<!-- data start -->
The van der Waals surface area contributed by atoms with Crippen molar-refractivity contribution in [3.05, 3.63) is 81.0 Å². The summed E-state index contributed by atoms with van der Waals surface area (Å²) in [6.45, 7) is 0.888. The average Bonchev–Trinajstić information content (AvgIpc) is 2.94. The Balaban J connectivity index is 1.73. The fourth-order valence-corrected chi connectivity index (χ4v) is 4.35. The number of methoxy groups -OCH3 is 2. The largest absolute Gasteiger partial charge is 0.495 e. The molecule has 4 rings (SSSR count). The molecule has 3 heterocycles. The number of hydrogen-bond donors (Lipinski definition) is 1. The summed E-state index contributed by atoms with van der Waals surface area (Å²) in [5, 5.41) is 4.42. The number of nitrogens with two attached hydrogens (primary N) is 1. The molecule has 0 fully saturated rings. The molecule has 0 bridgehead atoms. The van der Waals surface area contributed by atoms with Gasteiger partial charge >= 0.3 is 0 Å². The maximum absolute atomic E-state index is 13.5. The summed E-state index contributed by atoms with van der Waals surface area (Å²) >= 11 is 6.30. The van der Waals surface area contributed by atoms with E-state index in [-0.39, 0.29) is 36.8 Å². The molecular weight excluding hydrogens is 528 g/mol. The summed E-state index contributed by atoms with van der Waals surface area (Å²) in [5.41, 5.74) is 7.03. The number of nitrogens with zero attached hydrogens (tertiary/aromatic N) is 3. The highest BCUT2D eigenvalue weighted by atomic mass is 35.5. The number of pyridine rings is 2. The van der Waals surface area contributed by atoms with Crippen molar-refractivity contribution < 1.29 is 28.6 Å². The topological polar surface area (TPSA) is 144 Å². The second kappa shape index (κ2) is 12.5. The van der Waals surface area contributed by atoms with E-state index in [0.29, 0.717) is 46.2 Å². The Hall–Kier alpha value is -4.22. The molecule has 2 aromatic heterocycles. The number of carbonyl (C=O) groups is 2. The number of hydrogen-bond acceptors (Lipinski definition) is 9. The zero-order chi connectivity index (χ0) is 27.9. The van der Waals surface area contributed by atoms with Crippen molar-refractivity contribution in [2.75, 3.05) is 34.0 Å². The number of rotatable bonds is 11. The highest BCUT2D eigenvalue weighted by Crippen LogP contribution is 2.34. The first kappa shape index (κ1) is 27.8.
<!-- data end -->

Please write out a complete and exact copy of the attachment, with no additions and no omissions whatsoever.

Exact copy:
The van der Waals surface area contributed by atoms with Crippen molar-refractivity contribution in [3.05, 3.63) is 81.0 Å². The summed E-state index contributed by atoms with van der Waals surface area (Å²) in [6.45, 7) is 0.888. The average Bonchev–Trinajstić information content (AvgIpc) is 2.94. The Balaban J connectivity index is 1.73. The fourth-order valence-corrected chi connectivity index (χ4v) is 4.35. The number of methoxy groups -OCH3 is 2. The largest absolute Gasteiger partial charge is 0.495 e. The molecule has 4 rings (SSSR count). The molecule has 3 heterocycles. The number of hydrogen-bond donors (Lipinski definition) is 1. The summed E-state index contributed by atoms with van der Waals surface area (Å²) in [5, 5.41) is 4.42. The number of nitrogens with two attached hydrogens (primary N) is 1. The molecule has 0 fully saturated rings. The molecule has 0 bridgehead atoms. The van der Waals surface area contributed by atoms with Gasteiger partial charge >= 0.3 is 0 Å². The maximum absolute atomic E-state index is 13.5. The summed E-state index contributed by atoms with van der Waals surface area (Å²) >= 11 is 6.30. The van der Waals surface area contributed by atoms with E-state index in [-0.39, 0.29) is 36.8 Å². The molecular weight excluding hydrogens is 528 g/mol. The summed E-state index contributed by atoms with van der Waals surface area (Å²) in [5.41, 5.74) is 7.03. The number of nitrogens with zero attached hydrogens (tertiary/aromatic N) is 3. The highest BCUT2D eigenvalue weighted by atomic mass is 35.5. The number of pyridine rings is 2. The van der Waals surface area contributed by atoms with Crippen molar-refractivity contribution < 1.29 is 28.6 Å². The topological polar surface area (TPSA) is 144 Å². The second kappa shape index (κ2) is 12.5. The van der Waals surface area contributed by atoms with E-state index in [0.29, 0.717) is 46.2 Å². The Hall–Kier alpha value is -4.22. The molecule has 2 aromatic heterocycles. The number of carbonyl (C=O) groups is 2. The number of hydrogen-bond acceptors (Lipinski definition) is 9. The zero-order chi connectivity index (χ0) is 27.9. The van der Waals surface area contributed by atoms with Crippen molar-refractivity contribution in [2.75, 3.05) is 34.0 Å². The number of rotatable bonds is 11. The highest BCUT2D eigenvalue weighted by Crippen LogP contribution is 2.34. The first kappa shape index (κ1) is 27.8.